“Don’t look at the dog,” the group shouted, then laughed uproariously.


I smothered a groan. Talk about bad timing. But I looked skyward. We were away from the cities, and the stars were bright. But they weren’t as bright as a summer night in the Sierras.

Ziti’s collar tinkled. “Here,” a woman said. “I’ve got him. You can look now.”


The group staggered closer. And the three men in the group really were staggering. One seemed the worse for drink. The other two propped him up on each side. They all appeared to be in their early sixties, with graying hair and cheerful faces.


“Sorry,” a round-faced woman said. Her navy sportswear showed off her curves and well-padded middle. She shook her head, her loose curls brushing her shoulders, and pulled Ziti’s leash closer. “Ziti’s harmless, but he really doesn’t like strangers.”


“We’ve already met Ziti,” Arsen said. “When we arrived.”


“Oh, lovely. Have you eaten?” the woman asked. “We just prepared the most amazing meal, thanks to Federica. There’s plenty left over.”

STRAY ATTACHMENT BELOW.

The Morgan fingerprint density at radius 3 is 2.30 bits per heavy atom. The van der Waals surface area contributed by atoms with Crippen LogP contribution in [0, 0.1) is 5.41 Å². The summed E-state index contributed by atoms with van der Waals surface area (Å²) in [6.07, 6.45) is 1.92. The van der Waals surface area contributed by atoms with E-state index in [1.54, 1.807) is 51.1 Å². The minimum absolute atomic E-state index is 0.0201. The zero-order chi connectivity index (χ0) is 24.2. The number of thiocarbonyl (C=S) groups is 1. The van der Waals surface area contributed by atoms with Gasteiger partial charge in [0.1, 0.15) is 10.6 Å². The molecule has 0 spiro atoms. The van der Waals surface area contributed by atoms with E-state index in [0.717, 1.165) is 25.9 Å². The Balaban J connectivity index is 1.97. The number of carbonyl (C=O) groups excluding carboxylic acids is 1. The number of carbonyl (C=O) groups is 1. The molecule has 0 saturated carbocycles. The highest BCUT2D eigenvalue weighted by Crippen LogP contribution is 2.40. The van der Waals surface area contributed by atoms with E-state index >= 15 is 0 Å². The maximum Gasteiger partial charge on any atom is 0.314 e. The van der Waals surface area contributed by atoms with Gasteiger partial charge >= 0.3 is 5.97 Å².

“No, thanks.” I pressed a hand to my stomach. “We just ate.”


The drunken man broke free of his friends and spiraled toward a garden table made of gray lava stone. He dropped heavily onto a red, wooden chair. “Good.” He rested one forearm on the table and his head on his arm.


The round-faced woman scowled down at him. “Brilliant. Alfie’s out for the night. That’s what comes of being a vegan in Italy. He’s eaten nothing substantial to soak up all that wine. Now what do we do?”


One of the Englishmen, rotund with bristly gray jowls, lifted his brows. “Alfie may not be done yet. Let’s give him an hour or two. Imogen, you bought wine. Why don’t you bring down a bottle, and we’ll wait him out here.”


Imogen smiled. “I’m on it.” She jogged from the garden.


“It was nice meeting you,” Arsen said, drawing me away. He lowered his head. “So much for a romantic night in the garden,” he said quietly. “But there are other things we can do.”


I shivered. “Ready to turn in?”


“Something like that,” he growled.